Following a thorough discussion, the National Assembly yesterday decided to retain the post of gaydrung (gewog clerk) and to regularise their service as civil servants if circumstances are favourable.

Of the 42 members present in the house, 40 voted ‘Yes’ on retaining them and two voted ‘No’. On making the gaydrung position part of the civil service, only 25 members voted ‘Yes’, nine members abstained and eight members voted ‘No.’

Bongo-Chapcha Member of Parliament (MP) Tshewang Lhamo moved the motion to retain the post of gaydrung in gewog administrations. She proposed that gaydrung is a critical employee of the gewog administration who carries out a majority of the correspondence works and that their position must be retained.

She also proposed to make gaydrung’s position a part of the civil service. Today, most of the works such as collecting taxes, drafting correspondences for gups, filling up forms for the public and other related works are carried out by gaydrungs. “Gaydrung’s position is as important as that of gup and mangmi in functioning of a local government. We must retain them and make part of the civil service,” she said.

MP Tshewang Lhamo argued that implementation of 12th five-year plan will begin soon and when the local government should be equipped with manpower, relieving gaydrungs would weaken the local government.

The issue on gaydrungs first arose after the Royal Civil Service Commission’s (RCSC) OD exercise in 2016 pointed out that their posts were not required. No rules or laws cover the gaydrungs and even if they serve their entire life, their remuneration would not increase beyond Nu 13,000 excluding allowances.

Most members, 17 of them who participated in the discussion supported the proposal to regularise the post of gaydrung. Khamed-Lunana MP Yeshey Dem said that the 12th Plan has adequate budget and the parliament members are already doubtful about the capacity of local government in budget utilisation. Downsizing experienced human resource from the local government will make it more difficult.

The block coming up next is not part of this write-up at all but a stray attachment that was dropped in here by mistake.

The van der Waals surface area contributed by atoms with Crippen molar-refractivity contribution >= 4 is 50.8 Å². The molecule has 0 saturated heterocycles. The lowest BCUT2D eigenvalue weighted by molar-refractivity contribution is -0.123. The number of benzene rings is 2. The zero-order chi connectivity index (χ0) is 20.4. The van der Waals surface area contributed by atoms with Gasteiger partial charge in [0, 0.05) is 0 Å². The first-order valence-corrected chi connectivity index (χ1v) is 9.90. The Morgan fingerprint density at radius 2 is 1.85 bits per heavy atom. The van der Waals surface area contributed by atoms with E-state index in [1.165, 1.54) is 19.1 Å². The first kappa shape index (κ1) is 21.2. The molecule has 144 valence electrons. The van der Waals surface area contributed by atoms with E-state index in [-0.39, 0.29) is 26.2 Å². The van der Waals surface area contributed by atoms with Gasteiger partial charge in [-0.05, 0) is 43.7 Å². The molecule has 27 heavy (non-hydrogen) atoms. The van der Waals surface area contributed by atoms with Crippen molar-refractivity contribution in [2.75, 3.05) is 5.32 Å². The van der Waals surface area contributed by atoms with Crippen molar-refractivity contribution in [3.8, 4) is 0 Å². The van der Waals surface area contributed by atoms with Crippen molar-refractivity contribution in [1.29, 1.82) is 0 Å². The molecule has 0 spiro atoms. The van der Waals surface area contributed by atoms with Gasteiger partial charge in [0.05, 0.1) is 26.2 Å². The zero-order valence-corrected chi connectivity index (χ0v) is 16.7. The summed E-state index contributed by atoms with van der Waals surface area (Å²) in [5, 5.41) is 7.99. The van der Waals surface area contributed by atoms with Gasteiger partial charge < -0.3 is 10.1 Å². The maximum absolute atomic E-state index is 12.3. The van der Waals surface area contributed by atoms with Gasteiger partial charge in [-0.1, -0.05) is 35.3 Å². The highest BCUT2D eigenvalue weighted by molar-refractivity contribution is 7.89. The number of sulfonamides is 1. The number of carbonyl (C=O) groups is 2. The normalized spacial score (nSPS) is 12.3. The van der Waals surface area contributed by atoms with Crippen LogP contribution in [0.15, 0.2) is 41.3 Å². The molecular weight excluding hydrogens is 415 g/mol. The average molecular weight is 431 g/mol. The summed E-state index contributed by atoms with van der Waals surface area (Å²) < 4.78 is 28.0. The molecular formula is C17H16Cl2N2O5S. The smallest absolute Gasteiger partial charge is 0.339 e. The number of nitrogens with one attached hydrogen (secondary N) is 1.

Members pointed out that Article 22, Section 19 of Constitution states that the Local Government shall be supported by administrative machinery staffed by civil servants. So far the only civil servant in the gewog is the gewog administrative officer.

One of the members who voted against regularising the post of gaydrung was the finance minister Namgay Tshering. He said the issue was earlier thoroughly studied by the RCSC and found that it cannot be made part of the civil service. It was because of RCSC’s policy of making the civil service small, compact and efficient, he said.

He said that since they cannot be made part of civil service, other options needs to be explored. Drafting a strong Terms of Reference is also necessary.

“Making their service para-regular (long term contract) is one option where the employees can enjoy benefits like that of civil servants,” he said.

According to figures home minister Sherub Gyeltshen presented to the parliament yesterday, there are 199 gaydrungs today. Gewogs such as Nanong in Pemagatshel, Doteng in Paro, Bumdeling in Trashiyangtse, Medtsho in Lhuntse, Drukjyegang in Dagana and Tsholingkhar in Tsirang are without gaydrungs.

Of the 199 gaydrungs, 70 are on contract. They receive a monthly salary of Nu 11,125. The remaining 129 are the old ‘drungye’ now serving as gaydrungs and they receive a lumpsum payment of Nu 13,000 a month.

Home minister Sherab Gyeltshen said since the initial contact of the gaydrungs ends this March he was worried and had inquired with the gewogs on the importance of the gaydrung post. “Gewogs verbally informed me that it is must to retain gaydrungs,” he said.

Gaydrungs started serving in gewogs since the 1960s.


Nirmala Pokhrel